This talk will describe BBN’s efforts in IARPA’s OSI (Open Source Indicators) program. OSI aimed to develop automated methods for continuously monitoring publicly available data sources to predict significant societal events with a lead time of seven days or greater. OSI’s test region was Latin America and included both Spanish and Portuguese-speaking countries. I will describe three forecasting components that we developed, one each for civil unrest, disease outbreaks, and election results. All three components are based on a common methodology that includes a) data acquisition components for real-time monitoring of data streams, b) feature extractors to convert data streams into time series, c) time series analysis to detect causal patterns, and d) statistical models for event prediction. The talk will present specific characteristics of the forecasting tasks, methods used, results, and lessons learned.
Sequence Recognition in Speech Lattices
Time permitting, I will present a short description of a novel algorithm for performing named entity recognition (NER) in word lattices such as those produced by speech recognition systems. Unlike the case of text, the normalization term for algorithms such as CRFs cannot be ignored. I will describe a solution that uses locally normalized probability distributions and a pair of taggers — one working forward in time and the other backward — that are combined using dual decomposition. Accuracy is comparable to other state-of-the-art techniques and the algorithm can identify names anywhere in the lattice, including those not in the one-best output of the recognizer.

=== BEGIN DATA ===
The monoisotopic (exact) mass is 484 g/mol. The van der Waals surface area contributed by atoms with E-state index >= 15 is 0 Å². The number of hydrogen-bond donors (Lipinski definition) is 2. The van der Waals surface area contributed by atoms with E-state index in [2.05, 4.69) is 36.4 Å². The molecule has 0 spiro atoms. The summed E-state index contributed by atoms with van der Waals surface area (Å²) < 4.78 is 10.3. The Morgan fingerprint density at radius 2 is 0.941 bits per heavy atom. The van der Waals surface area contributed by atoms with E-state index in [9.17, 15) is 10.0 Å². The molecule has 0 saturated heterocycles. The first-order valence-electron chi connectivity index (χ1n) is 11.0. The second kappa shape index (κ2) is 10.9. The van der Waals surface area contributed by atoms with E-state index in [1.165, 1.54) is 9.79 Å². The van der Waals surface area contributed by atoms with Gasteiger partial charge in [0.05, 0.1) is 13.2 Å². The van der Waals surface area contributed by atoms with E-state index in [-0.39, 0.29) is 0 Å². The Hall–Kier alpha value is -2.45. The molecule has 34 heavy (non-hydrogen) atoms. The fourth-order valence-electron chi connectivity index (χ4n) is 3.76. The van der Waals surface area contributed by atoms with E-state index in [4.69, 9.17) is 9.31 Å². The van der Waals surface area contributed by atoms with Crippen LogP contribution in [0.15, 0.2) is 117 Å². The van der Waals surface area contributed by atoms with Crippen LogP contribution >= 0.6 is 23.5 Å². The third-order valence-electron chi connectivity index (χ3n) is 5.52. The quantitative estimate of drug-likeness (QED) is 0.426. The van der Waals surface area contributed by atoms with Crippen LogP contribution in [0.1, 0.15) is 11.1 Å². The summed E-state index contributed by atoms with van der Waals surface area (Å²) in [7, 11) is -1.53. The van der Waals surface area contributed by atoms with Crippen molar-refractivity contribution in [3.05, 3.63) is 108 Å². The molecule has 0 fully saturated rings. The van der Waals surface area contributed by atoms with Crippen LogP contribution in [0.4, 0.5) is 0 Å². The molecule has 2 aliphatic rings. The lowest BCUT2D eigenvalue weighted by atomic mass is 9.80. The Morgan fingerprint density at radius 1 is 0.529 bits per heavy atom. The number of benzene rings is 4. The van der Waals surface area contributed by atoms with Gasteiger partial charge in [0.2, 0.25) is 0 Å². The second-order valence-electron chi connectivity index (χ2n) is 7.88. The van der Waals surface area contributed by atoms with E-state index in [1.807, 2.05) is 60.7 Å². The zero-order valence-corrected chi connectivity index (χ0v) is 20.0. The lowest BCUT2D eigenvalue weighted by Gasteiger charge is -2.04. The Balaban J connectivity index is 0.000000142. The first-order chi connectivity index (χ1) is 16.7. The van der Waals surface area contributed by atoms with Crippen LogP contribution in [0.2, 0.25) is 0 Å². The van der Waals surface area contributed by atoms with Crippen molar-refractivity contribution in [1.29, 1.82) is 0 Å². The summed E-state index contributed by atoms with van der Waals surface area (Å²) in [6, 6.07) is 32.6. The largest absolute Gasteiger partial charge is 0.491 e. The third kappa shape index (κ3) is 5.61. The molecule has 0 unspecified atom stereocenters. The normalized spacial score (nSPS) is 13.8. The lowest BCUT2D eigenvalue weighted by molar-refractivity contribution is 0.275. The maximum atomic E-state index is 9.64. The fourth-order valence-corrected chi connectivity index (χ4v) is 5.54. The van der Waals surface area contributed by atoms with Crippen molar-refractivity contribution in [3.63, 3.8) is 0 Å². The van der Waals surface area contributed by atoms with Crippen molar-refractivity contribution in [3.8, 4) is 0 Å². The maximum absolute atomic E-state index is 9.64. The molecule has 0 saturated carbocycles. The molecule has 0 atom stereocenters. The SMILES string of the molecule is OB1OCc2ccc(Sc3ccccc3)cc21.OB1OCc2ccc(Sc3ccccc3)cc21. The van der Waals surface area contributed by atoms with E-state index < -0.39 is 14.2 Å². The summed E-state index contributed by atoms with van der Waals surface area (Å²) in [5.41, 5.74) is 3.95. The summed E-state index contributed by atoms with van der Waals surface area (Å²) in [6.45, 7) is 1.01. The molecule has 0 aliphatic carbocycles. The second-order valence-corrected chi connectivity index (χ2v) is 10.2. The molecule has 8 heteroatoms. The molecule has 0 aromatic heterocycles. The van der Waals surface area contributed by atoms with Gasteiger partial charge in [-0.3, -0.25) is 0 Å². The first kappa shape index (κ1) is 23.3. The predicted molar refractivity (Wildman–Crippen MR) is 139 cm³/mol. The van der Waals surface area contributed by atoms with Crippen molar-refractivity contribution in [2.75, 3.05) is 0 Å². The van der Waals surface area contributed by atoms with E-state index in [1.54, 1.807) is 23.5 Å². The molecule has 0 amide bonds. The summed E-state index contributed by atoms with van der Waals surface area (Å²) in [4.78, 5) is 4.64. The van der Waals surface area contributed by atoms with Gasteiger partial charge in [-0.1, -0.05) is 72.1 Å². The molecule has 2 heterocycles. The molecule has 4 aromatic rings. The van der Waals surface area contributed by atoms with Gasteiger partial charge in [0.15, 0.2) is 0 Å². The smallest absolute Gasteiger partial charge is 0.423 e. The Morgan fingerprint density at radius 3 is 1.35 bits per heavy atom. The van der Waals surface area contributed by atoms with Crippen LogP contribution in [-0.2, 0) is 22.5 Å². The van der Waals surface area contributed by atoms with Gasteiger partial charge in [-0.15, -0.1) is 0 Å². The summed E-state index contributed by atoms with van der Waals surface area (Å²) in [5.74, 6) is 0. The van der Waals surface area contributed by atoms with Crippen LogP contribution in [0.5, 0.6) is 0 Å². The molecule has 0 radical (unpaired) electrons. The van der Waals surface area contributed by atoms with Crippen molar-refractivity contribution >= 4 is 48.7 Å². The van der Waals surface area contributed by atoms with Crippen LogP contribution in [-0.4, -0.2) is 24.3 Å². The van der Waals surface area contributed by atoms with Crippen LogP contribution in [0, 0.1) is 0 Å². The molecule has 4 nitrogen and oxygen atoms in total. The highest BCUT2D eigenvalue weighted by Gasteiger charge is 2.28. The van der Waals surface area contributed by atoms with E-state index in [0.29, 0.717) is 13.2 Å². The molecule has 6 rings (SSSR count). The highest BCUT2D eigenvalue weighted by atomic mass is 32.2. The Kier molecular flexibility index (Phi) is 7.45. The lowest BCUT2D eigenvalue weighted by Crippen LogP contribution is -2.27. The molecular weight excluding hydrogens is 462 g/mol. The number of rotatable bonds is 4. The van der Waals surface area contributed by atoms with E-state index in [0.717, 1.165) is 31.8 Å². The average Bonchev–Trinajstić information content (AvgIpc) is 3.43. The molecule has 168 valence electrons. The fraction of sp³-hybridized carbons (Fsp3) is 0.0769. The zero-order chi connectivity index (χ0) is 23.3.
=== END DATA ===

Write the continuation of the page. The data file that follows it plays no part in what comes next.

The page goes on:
Scott Miller is a Senior Technical Director and Lead Scientist in the Speech and Language Department at BBN. He currently leads an effort focused on extracting structured information from foreign language sources. Miller’s previous roles at BBN include Principal Investigator under IARPA’s OSI program and technical lead for BBN’s effort under JHU’s Center of Excellence. Miller previously served as Chief Scientist at Basis Technology Corporation where he led efforts that developed machine-learning methods for syntax-based machine translation and multilingual text processing. At Basis, he also served as PI for a DARPA GALE subcontract. In 2004 Miller founded Translingual Technologies, a Massachusetts startup that created novel machine translation technology for making foreign-language content accessible to monolingual English speakers. Miller served as a senior researcher at JHU SCALE 2009 (Summer Camp for Applied Language Exploration): Semantically Informed Machine Translation, focused on Urdu to English translation. He coled SCALE 2010: All-Source Knowledge Base Population, which focused on constructing knowledge bases from multiple sources, including conversational speech and informal text genres, in English and Arabic. Miller’s technical innovations include: IdentiFinder, the first successful statistical named-entity tagging algorithm (U.S. Patent 6,052,682, Miller, Bikel and Schwartz). IdentiFinder has been successfully applied to ASR (Automatic Speech Recognition), OCR (Optical Character Recognition) and text in multiple languages including English, Arabic, and Chinese. The work is widely cited. SIFT (Statistical Information from Text), which was among the first successful joint-inference information extraction algorithms, achieving state-of-the-art performance in a U.S. Government evaluation (MUC-7). BBN’s Quick Tagger, which dramatically improved the practicality of deploying information extraction capabilities by reducing annotation effort from many days to a few hours. Miller has authored numerous technical articles and holds a Ph.D. from Northeastern University.